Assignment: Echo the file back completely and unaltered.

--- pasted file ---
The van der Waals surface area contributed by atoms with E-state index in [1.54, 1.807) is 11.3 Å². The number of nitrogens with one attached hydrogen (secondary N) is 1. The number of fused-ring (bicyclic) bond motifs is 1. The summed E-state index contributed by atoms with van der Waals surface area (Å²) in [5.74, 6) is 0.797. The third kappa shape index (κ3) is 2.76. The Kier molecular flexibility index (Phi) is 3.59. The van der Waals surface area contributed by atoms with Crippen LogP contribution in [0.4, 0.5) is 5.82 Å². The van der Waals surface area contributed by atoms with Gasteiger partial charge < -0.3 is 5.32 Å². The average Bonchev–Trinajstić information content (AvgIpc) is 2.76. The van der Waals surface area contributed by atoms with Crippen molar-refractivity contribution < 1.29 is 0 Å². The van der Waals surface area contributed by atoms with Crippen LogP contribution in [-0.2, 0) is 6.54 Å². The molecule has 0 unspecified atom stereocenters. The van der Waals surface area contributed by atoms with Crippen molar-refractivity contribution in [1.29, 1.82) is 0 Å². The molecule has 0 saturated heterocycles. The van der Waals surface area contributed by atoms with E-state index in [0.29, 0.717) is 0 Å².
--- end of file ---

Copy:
The van der Waals surface area contributed by atoms with E-state index in [1.54, 1.807) is 11.3 Å². The number of nitrogens with one attached hydrogen (secondary N) is 1. The number of fused-ring (bicyclic) bond motifs is 1. The summed E-state index contributed by atoms with van der Waals surface area (Å²) in [5.74, 6) is 0.797. The third kappa shape index (κ3) is 2.76. The Kier molecular flexibility index (Phi) is 3.59. The van der Waals surface area contributed by atoms with Crippen LogP contribution in [0.4, 0.5) is 5.82 Å². The van der Waals surface area contributed by atoms with Gasteiger partial charge < -0.3 is 5.32 Å². The average Bonchev–Trinajstić information content (AvgIpc) is 2.76. The van der Waals surface area contributed by atoms with Crippen molar-refractivity contribution < 1.29 is 0 Å². The van der Waals surface area contributed by atoms with Crippen LogP contribution in [-0.2, 0) is 6.54 Å². The molecule has 0 unspecified atom stereocenters. The van der Waals surface area contributed by atoms with Crippen molar-refractivity contribution in [1.29, 1.82) is 0 Å². The molecule has 0 saturated heterocycles. The van der Waals surface area contributed by atoms with E-state index in [0.29, 0.717) is 0 Å².